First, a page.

Pyrtuh further explains why the perspective of the northeast on the unconstitutionality of the Citizenship (Amendment) Act is different from that of the rest of India. “Northeast is a region with innumerable tribes, each having distinct religious, cultural, social and political identities. These various tribes are very small in number and occupy limited spaces as compared with the people of the plains. Laws like the CAA will certainly have an adverse impact on them, be it religion, social, political and economic,” he explained.

Pyrtuh adds, “For us, tribal ethnicity is the core. Our struggle is how to maintain and protect our identity as a tribe from being swallowed up by the majority.”

When asked whether his role as a Christian priest would make him vulnerable to criticism, Pyrtuh says, “I am already a victim, but I shall not bend my knees before the insolent might.”

When asked whether the Centre was unsympathetic to the demands of the tribal communities, Passah replies that it is not a question of sympathy, but more a question of “whether they care to understand issues of the tribal communities”.

“Of course, politics of appeasement has always been there here in the northeast, but we have to remember that the present NDA government has managed to get most of the regional parties and groups to their fold,” Pyrtuh says. “They are masquerading as saviours, while their actions state otherwise.”

Passah also mentions that the issue of persecuted tribal communities also affects states other than Meghalaya. “We urge progressive groups from other northeastern states to also bring this issue to the fore,” he declared.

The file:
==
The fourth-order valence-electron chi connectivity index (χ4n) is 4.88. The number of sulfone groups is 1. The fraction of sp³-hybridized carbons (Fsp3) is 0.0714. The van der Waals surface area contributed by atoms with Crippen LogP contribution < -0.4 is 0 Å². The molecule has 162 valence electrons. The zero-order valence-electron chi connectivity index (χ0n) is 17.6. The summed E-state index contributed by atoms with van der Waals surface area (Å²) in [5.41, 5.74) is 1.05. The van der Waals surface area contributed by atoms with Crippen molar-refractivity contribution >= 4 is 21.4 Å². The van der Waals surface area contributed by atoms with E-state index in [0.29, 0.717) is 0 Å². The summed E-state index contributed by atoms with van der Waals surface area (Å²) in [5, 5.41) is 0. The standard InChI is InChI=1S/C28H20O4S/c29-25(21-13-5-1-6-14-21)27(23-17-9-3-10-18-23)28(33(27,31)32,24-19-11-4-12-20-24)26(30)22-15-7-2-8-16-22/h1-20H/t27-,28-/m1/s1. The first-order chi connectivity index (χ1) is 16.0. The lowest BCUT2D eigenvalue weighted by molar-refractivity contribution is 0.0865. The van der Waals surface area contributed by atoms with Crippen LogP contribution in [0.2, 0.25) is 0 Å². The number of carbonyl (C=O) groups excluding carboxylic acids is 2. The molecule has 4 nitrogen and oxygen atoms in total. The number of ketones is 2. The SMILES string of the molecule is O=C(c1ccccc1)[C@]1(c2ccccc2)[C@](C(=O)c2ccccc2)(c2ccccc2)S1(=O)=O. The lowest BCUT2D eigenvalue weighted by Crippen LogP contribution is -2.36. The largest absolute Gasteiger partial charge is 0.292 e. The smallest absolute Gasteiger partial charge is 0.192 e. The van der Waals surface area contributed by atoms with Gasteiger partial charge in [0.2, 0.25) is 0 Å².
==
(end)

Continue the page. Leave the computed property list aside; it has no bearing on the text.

Pyrtuh remarks, “If only 10 tribal people are impacted by this law, these 10 people have to be protected.”

The PIL by Pyrtuh and Passah is being represented by a group of lawyers including Gautam Bhatia, Vrind Bhandari and Malvika Prasad. Passah reveals, “We plan to approach the PIL based on documentary proof, academic literature as well as statistical data to emphasise our grounds.” He admits that they have full faith in the “energetic group of lawyers who are helping provide a robust sequence of arguments to push this case”.

In their statement, the petitioners said, “We feel the act is clearly motivated by insidious thinking and planning of the present ruling regime, the Hindutva ideology... which is based on the belief of Hindu majoritarianism and supremacy in the nation state of India, and which treats minorities, religious or otherwise, as secondary.”

Pyrtuh and Passah have alleged that the Citizenship (Amendment) Act violates the right to privacy of refugees belonging to indigenous tribes following traditional religions and imposes unconstitutional conditions upon them. In their petition, they also urged the government to respect the concerns of indigenous citizens, who inhabit border states, “with respect to the preservation of their language, land, and culture”.

They also mention that the passage of the Citizenship (Amendment) Act has generated an atmosphere of fear among religious minorities all over the country, “particularly Muslims and including those who do not profess any religious beliefs”.

In their litigation, the petitioners have requested the Supreme Court to exercise its powers under Article 142 of the Constitution in order to issue guidelines for a “just, fair and equitable immigration regime”, until such time that Parliament sees fit to enact a constitutionally valid law.